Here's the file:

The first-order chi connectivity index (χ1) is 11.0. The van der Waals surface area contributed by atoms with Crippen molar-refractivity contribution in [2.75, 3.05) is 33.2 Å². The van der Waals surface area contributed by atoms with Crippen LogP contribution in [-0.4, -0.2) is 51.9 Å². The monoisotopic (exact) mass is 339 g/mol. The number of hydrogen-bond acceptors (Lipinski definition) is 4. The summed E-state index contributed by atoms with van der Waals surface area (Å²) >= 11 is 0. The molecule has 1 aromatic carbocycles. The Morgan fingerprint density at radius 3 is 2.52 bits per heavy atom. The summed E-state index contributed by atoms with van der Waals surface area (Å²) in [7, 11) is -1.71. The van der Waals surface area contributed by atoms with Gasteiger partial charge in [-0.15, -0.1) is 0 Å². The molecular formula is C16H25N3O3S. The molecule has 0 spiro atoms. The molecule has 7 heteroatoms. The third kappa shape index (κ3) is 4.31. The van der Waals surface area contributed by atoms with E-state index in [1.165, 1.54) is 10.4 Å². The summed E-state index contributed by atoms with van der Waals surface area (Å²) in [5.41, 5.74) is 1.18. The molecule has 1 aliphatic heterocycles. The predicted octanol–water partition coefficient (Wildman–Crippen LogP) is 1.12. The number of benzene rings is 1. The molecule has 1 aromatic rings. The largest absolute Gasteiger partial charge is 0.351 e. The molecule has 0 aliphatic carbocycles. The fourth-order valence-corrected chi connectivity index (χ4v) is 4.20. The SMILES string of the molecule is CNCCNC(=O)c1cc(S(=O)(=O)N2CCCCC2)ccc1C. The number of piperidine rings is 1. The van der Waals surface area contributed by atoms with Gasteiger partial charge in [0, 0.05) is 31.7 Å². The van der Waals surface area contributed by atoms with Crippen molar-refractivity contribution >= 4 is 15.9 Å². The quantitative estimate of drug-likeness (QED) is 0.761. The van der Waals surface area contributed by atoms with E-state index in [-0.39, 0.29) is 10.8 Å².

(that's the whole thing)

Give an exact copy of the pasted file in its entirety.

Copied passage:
The first-order chi connectivity index (χ1) is 11.0. The van der Waals surface area contributed by atoms with Crippen molar-refractivity contribution in [2.75, 3.05) is 33.2 Å². The van der Waals surface area contributed by atoms with Crippen LogP contribution in [-0.4, -0.2) is 51.9 Å². The monoisotopic (exact) mass is 339 g/mol. The number of hydrogen-bond acceptors (Lipinski definition) is 4. The summed E-state index contributed by atoms with van der Waals surface area (Å²) >= 11 is 0. The molecule has 1 aromatic carbocycles. The Morgan fingerprint density at radius 3 is 2.52 bits per heavy atom. The summed E-state index contributed by atoms with van der Waals surface area (Å²) in [7, 11) is -1.71. The van der Waals surface area contributed by atoms with Gasteiger partial charge in [-0.15, -0.1) is 0 Å². The molecular formula is C16H25N3O3S. The molecule has 0 spiro atoms. The molecule has 7 heteroatoms. The third kappa shape index (κ3) is 4.31. The van der Waals surface area contributed by atoms with E-state index in [1.165, 1.54) is 10.4 Å². The summed E-state index contributed by atoms with van der Waals surface area (Å²) in [5.41, 5.74) is 1.18. The molecule has 1 aliphatic heterocycles. The predicted octanol–water partition coefficient (Wildman–Crippen LogP) is 1.12. The number of benzene rings is 1. The molecule has 1 aromatic rings. The largest absolute Gasteiger partial charge is 0.351 e. The molecule has 0 aliphatic carbocycles. The fourth-order valence-corrected chi connectivity index (χ4v) is 4.20. The SMILES string of the molecule is CNCCNC(=O)c1cc(S(=O)(=O)N2CCCCC2)ccc1C. The number of piperidine rings is 1. The van der Waals surface area contributed by atoms with Gasteiger partial charge in [0, 0.05) is 31.7 Å². The van der Waals surface area contributed by atoms with Crippen molar-refractivity contribution >= 4 is 15.9 Å². The quantitative estimate of drug-likeness (QED) is 0.761. The van der Waals surface area contributed by atoms with E-state index in [-0.39, 0.29) is 10.8 Å².